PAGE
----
Democracy Program

/Democracy Program
Democracy Program2022-07-15T05:42:01-04:00

Our Goal

The Empowering Democracy works globally to support democratic elections and strengthen participatory democracy, consistent with human rights. The overarching objective is to enhance democratic governance and increase effective political participation for all, especially groups that have been historically disadvantaged or that face political, cultural, or socioeconomic barriers. This includes women, racial and ethnic minorities, indigenous persons, persons with disabilities, youth, elderly people, and other marginalized groups.

Observing Elections

Impartial, credible election observers play a key role in shaping perceptions about the quality and legitimacy of electoral processes. The AEMPIN has been a pioneer of election observation, monitoring 59 elections in Africa, Latin America, and Asia since 1990s and forging many of the techniques now common to the field. To ensure a meaningful, nonpartisan role for its election observation activities, The AEMPIN must be invited by a country’s election authorities and welcomed by the major political parties. Election observation missions start long before election day, with experts and long-term observers analyzing election laws, assessing voter education and registration, evaluating fairness in campaigns, and monitoring the impact of social media. On election day, observers assess the casting and counting of ballots. In the days and weeks after the election, observers monitor the tabulation process, electoral dispute resolution, and the publication of final results. Before, during, and after an election, the AEMPIN’s findings are reported through public statements.

Developing Guidelines for Election Observation

To support impartial, credible election observation, The AEMPIN, in cooperation with the U.N. Electoral Assistance Division and the National Democratic Institute, played a major role in drafting the Declaration of Principles for International Observation, which established professional guidelines for election observation. The declaration has been endorsed by more than 50 organizations, which now meet annually to discuss key challenges.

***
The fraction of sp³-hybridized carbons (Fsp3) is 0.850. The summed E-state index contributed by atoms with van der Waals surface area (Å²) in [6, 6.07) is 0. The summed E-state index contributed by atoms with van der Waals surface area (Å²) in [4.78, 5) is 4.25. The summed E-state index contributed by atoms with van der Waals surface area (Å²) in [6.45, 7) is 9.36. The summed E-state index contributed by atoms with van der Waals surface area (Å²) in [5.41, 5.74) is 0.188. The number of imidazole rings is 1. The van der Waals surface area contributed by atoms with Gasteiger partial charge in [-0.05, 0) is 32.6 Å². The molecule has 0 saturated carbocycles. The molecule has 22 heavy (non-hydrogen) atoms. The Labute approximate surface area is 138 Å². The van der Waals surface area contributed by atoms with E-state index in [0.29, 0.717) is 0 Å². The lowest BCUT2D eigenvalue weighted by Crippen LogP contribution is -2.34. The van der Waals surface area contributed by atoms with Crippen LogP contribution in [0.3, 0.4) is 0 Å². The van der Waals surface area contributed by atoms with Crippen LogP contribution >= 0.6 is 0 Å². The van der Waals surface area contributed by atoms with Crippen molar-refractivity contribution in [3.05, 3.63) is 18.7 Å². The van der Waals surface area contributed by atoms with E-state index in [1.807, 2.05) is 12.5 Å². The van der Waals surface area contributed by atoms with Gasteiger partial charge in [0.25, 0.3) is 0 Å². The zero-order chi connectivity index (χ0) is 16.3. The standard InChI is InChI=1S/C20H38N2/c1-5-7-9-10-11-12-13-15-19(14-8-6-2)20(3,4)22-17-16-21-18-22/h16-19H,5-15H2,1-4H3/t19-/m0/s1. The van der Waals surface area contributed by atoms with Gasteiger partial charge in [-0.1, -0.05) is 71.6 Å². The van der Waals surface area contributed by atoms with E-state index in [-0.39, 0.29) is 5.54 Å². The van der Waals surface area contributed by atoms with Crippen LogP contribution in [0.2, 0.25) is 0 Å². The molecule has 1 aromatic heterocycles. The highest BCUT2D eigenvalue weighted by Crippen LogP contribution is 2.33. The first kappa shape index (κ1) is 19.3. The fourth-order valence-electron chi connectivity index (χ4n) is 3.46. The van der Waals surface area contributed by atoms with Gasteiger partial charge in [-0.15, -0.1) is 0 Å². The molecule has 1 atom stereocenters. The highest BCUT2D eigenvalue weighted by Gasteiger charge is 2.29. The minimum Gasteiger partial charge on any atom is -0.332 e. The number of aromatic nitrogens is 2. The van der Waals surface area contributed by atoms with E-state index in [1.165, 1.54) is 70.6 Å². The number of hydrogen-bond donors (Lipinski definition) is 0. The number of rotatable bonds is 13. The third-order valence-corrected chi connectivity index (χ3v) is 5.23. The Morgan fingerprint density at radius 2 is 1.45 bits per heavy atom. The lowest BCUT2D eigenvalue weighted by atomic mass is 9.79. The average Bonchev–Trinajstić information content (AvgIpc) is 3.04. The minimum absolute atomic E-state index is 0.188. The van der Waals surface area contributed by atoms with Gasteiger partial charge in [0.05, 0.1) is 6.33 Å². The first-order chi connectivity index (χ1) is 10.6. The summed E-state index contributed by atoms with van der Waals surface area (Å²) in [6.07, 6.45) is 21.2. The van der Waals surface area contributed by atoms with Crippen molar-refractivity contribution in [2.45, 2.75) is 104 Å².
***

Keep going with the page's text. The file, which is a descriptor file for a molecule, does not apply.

Digital Threats

The AEMPIN’s Empowering Democracy Digital Threats to Democracy Initiative develops approaches and technological tools to monitor disinformation, hate speech, harassment, coordinated inauthentic behavior, and dark advertising online. It has recently supported digital threats monitoring activities in South Africa, Tunisia, Ethiopia, Myanmar, Bolivia, Guyana, Liberia, and Cote d’Ivoire.
The initiative equips local civic organizations with the knowledge and skills to implement social media monitoring activities, including by providing open-source technology for monitoring and developing customized machine-learning models to augment threat identification efforts, in collaboration with the Texas Southern University.
The digital threats team identifies social media activity that could suppress political participation, undermine confidence in the electoral process, or trigger hostility or violence during an electoral process. It also supports efforts to identify and mitigate abusive activity intended to attack, intimidate, or threaten individuals or groups and is currently developing a monitoring methodology and tools focusing on online gender-based violence that tries to suppress women’s participation in political life.
The initiative also monitors online political advertising to promote transparency, accountability, and a level playing field in electoral processes, analyzing political advertising regulations, social media advertising policies, and political advertising data with the aim of offering concrete recommendations for reform by lawmakers and social media platforms.

Building Consensus on Standards for Democratic Elections

The AEMPIN has played a leading role in building consensus on standards for democratic elections. In 2010, the AEMPIN launched the Election Obligations and Standards Database, which consolidates more than 150 sources of international law related to human rights and elections. It is used by The AEMPIN and other election observers to assess elections against international and regional laws and standards. As a companion to the database, The AEMPIN also produced the Elections Obligations and Standards (EOS) Manual, which provides narrative descriptions and background, including an overview of the links between international obligations referenced in the database sources and specific issues that arise during various parts of the electoral process, as well as key assessment criteria. The EOS Manual aids election observers, citizens, and researchers in understanding how important obligations such as the right to vote, freedom from discrimination, and freedom of assembly apply to each phase of the process.

Promoting Participatory Rights